Creating Your First Component
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Microsoft Power Apps is a low-code/no-code solution that allows professional developers and non-IT professionals to create powerful applications much faster than with regularly developed applications. In this course, we will look at the core capabilities of Power Apps and how they help businesses automate and enhance repetitive, mundane, and time-consuming tasks.

We will cover canvas apps, model-driven apps, and portals, as well as their use cases and the differences between them. We'll also walk you through how to build each one. Finally, we'll take a look at the Power Apps Component Framework and how this allows developers to add even more functionality to standard Power Apps.

Learning Objectives

  • Get a foundational understanding of canvas apps, model-driven apps, and portals, including their use cases and features
  • Use data sources, controls, and formulas to build, share, and publish your own canvas apps
  • Plan, build, share, and publish model-driven apps
  • Create and customize your own portal and monitor user behavior on your portal
  • Learn about the Power Apps Framework and how it can enhance the user experience of your apps

Intended Audience

This course is intended for both IT professionals and non-technical professionals looking to automate and enhance business processes for mobile and desktop users.


There are no prerequisites for this course but any computer coding knowledge and even basic Excel knowledge would be beneficial when learning about Power Apps.


Back inside of our first Canvas application let's build our first component. We'll start by selecting Components and then New Component. Let's rename it to First Component. To keep this simple let's just create a simple header component. We'll first set the height to 65 pixels so that it's not too giant. Then for the width, we'll actually set it to App.Width. This will set the width of this component to the width of whatever application it is in. This way we can easily use the same header component inside of any other app we build, and it will automatically stretch out to the width to match the app it's on, Let's add a label and have it say Home. We'll make the text a little bit bigger and stretching out a little bit.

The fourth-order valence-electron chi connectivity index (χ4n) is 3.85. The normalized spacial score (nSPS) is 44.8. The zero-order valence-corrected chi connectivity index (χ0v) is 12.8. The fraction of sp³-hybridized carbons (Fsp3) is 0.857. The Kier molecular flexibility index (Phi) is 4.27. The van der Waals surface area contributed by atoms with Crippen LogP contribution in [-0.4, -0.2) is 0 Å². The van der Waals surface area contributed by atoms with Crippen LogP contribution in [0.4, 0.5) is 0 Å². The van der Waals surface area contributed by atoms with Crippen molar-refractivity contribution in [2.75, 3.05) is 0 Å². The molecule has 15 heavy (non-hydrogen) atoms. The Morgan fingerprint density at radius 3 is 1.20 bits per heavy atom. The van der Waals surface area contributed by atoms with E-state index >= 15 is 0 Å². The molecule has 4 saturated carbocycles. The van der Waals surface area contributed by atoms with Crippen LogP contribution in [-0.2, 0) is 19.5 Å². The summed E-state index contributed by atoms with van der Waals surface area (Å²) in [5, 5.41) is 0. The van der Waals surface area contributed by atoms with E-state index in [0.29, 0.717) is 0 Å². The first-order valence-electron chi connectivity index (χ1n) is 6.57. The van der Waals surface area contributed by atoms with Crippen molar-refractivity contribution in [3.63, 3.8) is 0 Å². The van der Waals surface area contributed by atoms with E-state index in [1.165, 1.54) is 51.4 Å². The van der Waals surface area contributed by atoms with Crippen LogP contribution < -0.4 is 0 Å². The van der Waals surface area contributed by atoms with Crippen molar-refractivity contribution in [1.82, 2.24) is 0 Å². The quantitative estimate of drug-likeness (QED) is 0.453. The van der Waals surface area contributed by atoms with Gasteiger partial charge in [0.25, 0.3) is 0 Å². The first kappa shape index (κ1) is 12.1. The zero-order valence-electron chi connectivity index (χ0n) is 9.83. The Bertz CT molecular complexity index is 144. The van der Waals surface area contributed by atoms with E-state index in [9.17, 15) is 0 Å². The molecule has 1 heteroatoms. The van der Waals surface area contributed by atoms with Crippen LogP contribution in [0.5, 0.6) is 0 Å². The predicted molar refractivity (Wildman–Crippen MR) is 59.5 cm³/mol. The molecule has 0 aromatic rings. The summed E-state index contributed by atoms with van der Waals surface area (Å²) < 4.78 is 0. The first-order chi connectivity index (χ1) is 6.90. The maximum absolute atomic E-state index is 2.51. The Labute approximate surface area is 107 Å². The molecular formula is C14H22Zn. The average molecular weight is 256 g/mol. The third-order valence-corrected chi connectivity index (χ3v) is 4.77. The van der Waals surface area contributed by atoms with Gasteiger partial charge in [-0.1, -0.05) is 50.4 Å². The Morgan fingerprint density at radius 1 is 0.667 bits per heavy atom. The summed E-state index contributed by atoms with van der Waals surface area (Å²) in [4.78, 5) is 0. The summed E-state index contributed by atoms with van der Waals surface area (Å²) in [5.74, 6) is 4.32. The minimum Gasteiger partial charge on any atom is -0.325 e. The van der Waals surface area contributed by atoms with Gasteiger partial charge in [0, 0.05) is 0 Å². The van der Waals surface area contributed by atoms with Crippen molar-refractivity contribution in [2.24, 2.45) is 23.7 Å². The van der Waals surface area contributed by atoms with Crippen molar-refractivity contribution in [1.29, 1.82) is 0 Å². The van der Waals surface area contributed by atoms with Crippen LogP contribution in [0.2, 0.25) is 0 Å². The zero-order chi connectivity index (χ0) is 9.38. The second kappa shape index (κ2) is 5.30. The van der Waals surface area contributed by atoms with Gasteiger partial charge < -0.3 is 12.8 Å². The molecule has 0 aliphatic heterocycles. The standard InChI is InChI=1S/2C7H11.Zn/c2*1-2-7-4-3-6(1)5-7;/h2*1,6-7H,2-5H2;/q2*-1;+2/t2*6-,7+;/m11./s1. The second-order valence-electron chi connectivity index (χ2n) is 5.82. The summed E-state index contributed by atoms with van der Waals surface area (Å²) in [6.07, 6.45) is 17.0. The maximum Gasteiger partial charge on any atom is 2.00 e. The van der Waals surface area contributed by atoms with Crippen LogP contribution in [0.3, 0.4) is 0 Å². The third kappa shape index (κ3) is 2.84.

Let's now add an icon to our component. We'll give it the Home icon since this can be the component for all of our Home Screens of our app. We'll also add a Cancel icon so that the app user can easily close the application. To make this icon close the application when it's selected, we'll go to it's on select property and say Exit Let's now go back to our screen of our application and add our component. In the insert tab, I'll go to the Custom dropdown and select our component. Notice it automatically fits the width of the screen just like we wanted it to, going back to our component let's actually center our Home label. Now if we come back we'll see that this change was automatically applied to our component. And that's it, in the next lecture we'll go over utilizing the Power Apps Component Library.

About the Author

Ben is a Power Apps and Power Automate Specialist for Sovereign SP and has been using Power Apps, Power Automate, and SharePoint since 2017. Since then, he has built 100+ solutions using these amazing Microsoft tools. He loves helping others realize what technology can do and how it helps automate and enhance business processes. Most of all, though, he loves how these tools help make people’s jobs easier. The phrase, “This will make things so much easier!” is why he's in the IT business.

Ben Fetters lives in South Ogden, Utah, with his amazing wife and brand-new baby girl. A Weber State University Business Administration graduate, he loves to create businesses and help current businesses improve.